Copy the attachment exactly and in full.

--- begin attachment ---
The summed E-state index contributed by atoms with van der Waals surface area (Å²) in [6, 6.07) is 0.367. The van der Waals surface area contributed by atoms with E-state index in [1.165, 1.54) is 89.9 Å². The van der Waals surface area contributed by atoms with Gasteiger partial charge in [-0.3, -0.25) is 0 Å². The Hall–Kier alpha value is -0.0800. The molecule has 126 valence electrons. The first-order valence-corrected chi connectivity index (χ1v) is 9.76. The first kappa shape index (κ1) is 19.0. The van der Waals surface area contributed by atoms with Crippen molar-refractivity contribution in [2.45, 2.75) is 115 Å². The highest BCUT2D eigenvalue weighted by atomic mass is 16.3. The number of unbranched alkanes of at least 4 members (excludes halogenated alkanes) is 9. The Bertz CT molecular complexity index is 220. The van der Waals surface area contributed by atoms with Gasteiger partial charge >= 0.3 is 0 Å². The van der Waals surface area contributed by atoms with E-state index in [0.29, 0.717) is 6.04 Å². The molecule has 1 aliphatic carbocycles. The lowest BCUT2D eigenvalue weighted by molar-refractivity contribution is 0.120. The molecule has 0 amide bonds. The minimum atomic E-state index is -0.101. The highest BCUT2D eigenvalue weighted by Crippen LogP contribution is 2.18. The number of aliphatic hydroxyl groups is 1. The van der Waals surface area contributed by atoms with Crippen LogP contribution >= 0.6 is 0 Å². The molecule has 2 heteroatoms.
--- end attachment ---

The summed E-state index contributed by atoms with van der Waals surface area (Å²) in [6, 6.07) is 0.367. The van der Waals surface area contributed by atoms with E-state index in [1.165, 1.54) is 89.9 Å². The van der Waals surface area contributed by atoms with Gasteiger partial charge in [-0.3, -0.25) is 0 Å². The Hall–Kier alpha value is -0.0800. The molecule has 126 valence electrons. The first-order valence-corrected chi connectivity index (χ1v) is 9.76. The first kappa shape index (κ1) is 19.0. The van der Waals surface area contributed by atoms with Crippen molar-refractivity contribution in [2.45, 2.75) is 115 Å². The highest BCUT2D eigenvalue weighted by atomic mass is 16.3. The number of unbranched alkanes of at least 4 members (excludes halogenated alkanes) is 9. The Bertz CT molecular complexity index is 220. The van der Waals surface area contributed by atoms with Gasteiger partial charge >= 0.3 is 0 Å². The van der Waals surface area contributed by atoms with E-state index in [0.29, 0.717) is 6.04 Å². The molecule has 1 aliphatic carbocycles. The lowest BCUT2D eigenvalue weighted by molar-refractivity contribution is 0.120. The molecule has 0 amide bonds. The minimum atomic E-state index is -0.101. The highest BCUT2D eigenvalue weighted by Crippen LogP contribution is 2.18. The number of aliphatic hydroxyl groups is 1. The van der Waals surface area contributed by atoms with Crippen LogP contribution >= 0.6 is 0 Å². The molecule has 2 heteroatoms.